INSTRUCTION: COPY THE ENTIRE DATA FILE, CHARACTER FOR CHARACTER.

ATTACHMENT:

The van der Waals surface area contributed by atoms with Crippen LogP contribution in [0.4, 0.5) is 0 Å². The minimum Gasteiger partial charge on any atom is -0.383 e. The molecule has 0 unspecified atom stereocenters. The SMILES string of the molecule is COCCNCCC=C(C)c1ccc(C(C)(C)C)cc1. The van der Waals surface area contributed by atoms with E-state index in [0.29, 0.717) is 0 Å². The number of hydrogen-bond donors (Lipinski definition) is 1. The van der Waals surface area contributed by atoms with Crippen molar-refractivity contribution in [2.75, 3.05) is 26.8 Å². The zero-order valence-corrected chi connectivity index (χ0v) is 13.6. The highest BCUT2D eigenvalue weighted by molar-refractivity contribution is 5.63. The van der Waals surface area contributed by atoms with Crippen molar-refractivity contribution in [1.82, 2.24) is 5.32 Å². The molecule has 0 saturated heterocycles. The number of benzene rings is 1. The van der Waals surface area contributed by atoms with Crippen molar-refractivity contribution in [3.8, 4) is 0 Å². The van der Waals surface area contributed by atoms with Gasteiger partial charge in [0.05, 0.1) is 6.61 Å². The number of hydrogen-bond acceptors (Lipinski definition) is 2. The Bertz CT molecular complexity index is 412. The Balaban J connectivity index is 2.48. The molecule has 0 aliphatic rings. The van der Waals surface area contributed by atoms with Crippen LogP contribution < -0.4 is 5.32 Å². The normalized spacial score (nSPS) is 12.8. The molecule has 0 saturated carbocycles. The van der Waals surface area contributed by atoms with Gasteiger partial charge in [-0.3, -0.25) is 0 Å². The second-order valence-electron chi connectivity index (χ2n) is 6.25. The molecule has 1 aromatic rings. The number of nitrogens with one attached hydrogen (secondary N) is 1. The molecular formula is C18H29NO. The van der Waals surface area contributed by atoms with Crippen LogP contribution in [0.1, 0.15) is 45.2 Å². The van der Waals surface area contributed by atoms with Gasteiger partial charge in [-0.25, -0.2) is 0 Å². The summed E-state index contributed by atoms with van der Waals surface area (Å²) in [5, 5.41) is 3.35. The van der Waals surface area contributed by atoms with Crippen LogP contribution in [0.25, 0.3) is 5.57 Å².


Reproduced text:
The van der Waals surface area contributed by atoms with Crippen LogP contribution in [0.4, 0.5) is 0 Å². The minimum Gasteiger partial charge on any atom is -0.383 e. The molecule has 0 unspecified atom stereocenters. The SMILES string of the molecule is COCCNCCC=C(C)c1ccc(C(C)(C)C)cc1. The van der Waals surface area contributed by atoms with E-state index in [0.29, 0.717) is 0 Å². The number of hydrogen-bond donors (Lipinski definition) is 1. The van der Waals surface area contributed by atoms with Crippen molar-refractivity contribution in [2.75, 3.05) is 26.8 Å². The zero-order valence-corrected chi connectivity index (χ0v) is 13.6. The highest BCUT2D eigenvalue weighted by molar-refractivity contribution is 5.63. The van der Waals surface area contributed by atoms with Crippen molar-refractivity contribution in [1.82, 2.24) is 5.32 Å². The molecule has 0 saturated heterocycles. The number of benzene rings is 1. The van der Waals surface area contributed by atoms with Crippen molar-refractivity contribution in [3.8, 4) is 0 Å². The van der Waals surface area contributed by atoms with Gasteiger partial charge in [0.05, 0.1) is 6.61 Å². The number of hydrogen-bond acceptors (Lipinski definition) is 2. The Bertz CT molecular complexity index is 412. The Balaban J connectivity index is 2.48. The molecule has 0 aliphatic rings. The van der Waals surface area contributed by atoms with Crippen LogP contribution < -0.4 is 5.32 Å². The normalized spacial score (nSPS) is 12.8. The molecule has 0 saturated carbocycles. The van der Waals surface area contributed by atoms with Gasteiger partial charge in [-0.3, -0.25) is 0 Å². The second-order valence-electron chi connectivity index (χ2n) is 6.25. The molecule has 1 aromatic rings. The number of nitrogens with one attached hydrogen (secondary N) is 1. The molecular formula is C18H29NO. The van der Waals surface area contributed by atoms with Crippen LogP contribution in [0.1, 0.15) is 45.2 Å². The van der Waals surface area contributed by atoms with Gasteiger partial charge in [-0.25, -0.2) is 0 Å². The summed E-state index contributed by atoms with van der Waals surface area (Å²) in [5, 5.41) is 3.35. The van der Waals surface area contributed by atoms with Crippen LogP contribution in [0.25, 0.3) is 5.57 Å².